What was to be my unforgettable island adventure, started at the crack of dawn, when I met our tour guide, Wawa, in the Malandela’s car park. He was standing beside the “All Out Africa” vehicle that would take me and six other adventure seekers, across the Swaziland-Mozambique border, to the small fishing village of Tofo.
The twelve hour journey flew by with the constant changes of the sights and sounds, with every twist and turn in the road. Along the roadside were small mango trees shading young children who fed on the fallen fruit. Dotted around them were also an abundance of leafless trees on which hung plastic bags filled with cashew nuts, like clothes drying on a washing line. As we came closer to our destination, sand began to cover more and more of the road until we eventually turned off the main road onto a sandy track that seemed to weave in and out of the coconut trees and into the fishing village of Tofo.
The next day, we were all given free time to explore our new environment. Tofo rolls onto the beach. Its streets are filled with two types of stalls, the ones that sell handmade necklaces, bracelets or other handmade accessories and the ones that sell an abundance of local fruit, vegetables or the second means of currency along the coastline …… fish.
In the very early hours of the morning, the local men head out to sea, on their small fishing boats, to haul in the daily catch of fresh fish with their nets. By mid-day, they return to sell their catch at the local market or to feed their families, whilst the women wait patiently to follow the tide out, to harvest the clams from the rocky reefs using their machetes. I was fortunate enough to interact daily with the very friendly locals, who all seemed grateful for the extra pair of hands to sort through the fish or to help pull the fishing boats ashore.
After the free day to explore, I greeted the second sunrise with an immense excitement and anticipation. It was the day of our ocean safari. With nothing more than a snorkel and goggles, we scanned the open water from our massive rubber speed boat, for any dark shadows resembling turtles, manta rays or whale sharks. As soon as one was spotted, we would all jump into the warm, crystal clear water, frantically trying to get as close as we could to the mysterious shadow below us. That day, we were privileged enough to have three interactions with whale sharks. On each occasion, it is an experience that I will never forget. Swimming for over ten minutes at a time, roughly one metre above a whale shark, my attention would only be distracted by a curious passing dolphin. Reflecting now on my emotions, I felt an overwhelming gratitude and still cannot believe that that day really happened.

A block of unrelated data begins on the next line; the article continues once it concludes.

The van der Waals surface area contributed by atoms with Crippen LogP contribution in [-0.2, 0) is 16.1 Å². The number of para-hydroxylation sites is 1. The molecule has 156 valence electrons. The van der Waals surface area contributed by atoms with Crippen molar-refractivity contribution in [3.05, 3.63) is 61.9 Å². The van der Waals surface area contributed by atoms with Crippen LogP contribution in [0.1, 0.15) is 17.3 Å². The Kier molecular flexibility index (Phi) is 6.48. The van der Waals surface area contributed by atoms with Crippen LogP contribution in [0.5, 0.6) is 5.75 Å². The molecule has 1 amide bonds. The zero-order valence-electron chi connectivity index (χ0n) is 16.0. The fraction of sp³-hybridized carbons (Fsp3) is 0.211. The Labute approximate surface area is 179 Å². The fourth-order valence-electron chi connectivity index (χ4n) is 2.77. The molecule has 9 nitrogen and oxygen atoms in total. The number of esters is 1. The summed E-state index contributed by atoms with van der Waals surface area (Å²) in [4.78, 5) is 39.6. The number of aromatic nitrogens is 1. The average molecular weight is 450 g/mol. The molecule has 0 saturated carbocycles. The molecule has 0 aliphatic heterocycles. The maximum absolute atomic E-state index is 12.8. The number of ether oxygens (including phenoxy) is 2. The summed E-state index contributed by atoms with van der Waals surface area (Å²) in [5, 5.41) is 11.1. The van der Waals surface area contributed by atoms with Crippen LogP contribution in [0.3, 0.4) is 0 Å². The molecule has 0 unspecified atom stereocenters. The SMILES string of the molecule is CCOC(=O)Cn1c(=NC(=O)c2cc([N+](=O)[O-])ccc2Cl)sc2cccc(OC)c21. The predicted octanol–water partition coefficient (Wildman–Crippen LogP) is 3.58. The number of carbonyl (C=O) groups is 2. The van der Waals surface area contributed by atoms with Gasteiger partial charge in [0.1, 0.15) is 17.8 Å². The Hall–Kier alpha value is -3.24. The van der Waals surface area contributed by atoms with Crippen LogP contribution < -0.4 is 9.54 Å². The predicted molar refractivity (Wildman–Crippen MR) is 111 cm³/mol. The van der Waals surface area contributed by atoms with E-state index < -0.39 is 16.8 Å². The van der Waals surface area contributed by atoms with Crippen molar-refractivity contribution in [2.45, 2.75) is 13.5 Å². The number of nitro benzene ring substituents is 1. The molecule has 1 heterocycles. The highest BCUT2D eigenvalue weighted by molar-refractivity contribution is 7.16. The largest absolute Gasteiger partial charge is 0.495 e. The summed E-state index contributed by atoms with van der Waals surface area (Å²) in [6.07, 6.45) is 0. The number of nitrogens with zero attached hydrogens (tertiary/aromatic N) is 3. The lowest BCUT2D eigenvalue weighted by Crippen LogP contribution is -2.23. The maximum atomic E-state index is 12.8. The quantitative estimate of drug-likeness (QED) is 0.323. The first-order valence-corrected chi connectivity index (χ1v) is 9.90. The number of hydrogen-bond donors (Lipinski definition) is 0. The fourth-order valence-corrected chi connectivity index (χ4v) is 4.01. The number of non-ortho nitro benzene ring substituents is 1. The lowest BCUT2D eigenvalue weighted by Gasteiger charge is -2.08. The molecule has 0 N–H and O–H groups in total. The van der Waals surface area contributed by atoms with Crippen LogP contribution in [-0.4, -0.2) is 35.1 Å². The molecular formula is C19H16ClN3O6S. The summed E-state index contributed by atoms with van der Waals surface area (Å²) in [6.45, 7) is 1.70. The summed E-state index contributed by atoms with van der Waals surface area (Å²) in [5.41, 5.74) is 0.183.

Although I treasured the ocean safari, the highlight of my trip came on the third day, with our visit to the secluded island of Imhambane. To reach the island, we had to kayak for over three hours, battling against the strong currents to reach the safety of land. As soon as our feet felt the soft sand, we were surrounded by the smiling faces of the island’s children.
We were given a 45 minute tour of the island on foot; visiting the island’s church, school and traditional straw huts that were perched in the shade of the coconut trees that stretched tall from the ground, creating a bowl shaped jungle in the very heart of the island. It was incredible to see the natural beauty, yet simplicity, in which the 500 inhabitants of Imhambane live. It is an enviable way of life, where man and nature are completely in harmony. Taking fruit from the trees and the bountiful harvest of fish from the sea, that is only metres away, Inhambane is one of the few places on this earth where money has so little value due to the abundance of the natural resources available.
After our tour, we were introduced to the island’s chief, who had prepared an enormous seafood feast in honour of our visit. The feast comprised a mouthwatering array of fish that was so fresh, having been caught that morning. The natural kindness of the island’s inhabitants towards us was very touching and we indulged until we could eat no more.
We returned to the mainland and ‘civilization’ on a dow sailing boat, manned by two local men from the island. The return journey took just over an hour and we were continually having to duck as the swinging mast moved back and forth to catch the fresh ocean winds.
For the rest of my time on Tofo, I heartily enjoyed interacting with the friendly local fishermen and playing football with the Tofo soccer team, who trained every evening on the warm, soft beach sand. These were also the nights that I took advantage of the warm waters after spending many an afternoon surfing great crested waves, with no need for a wetsuit for warmth.
I had a fantastic time, with a knowledgeable and wonderful guide, full of completely new and unique experiences that I will cherish forever.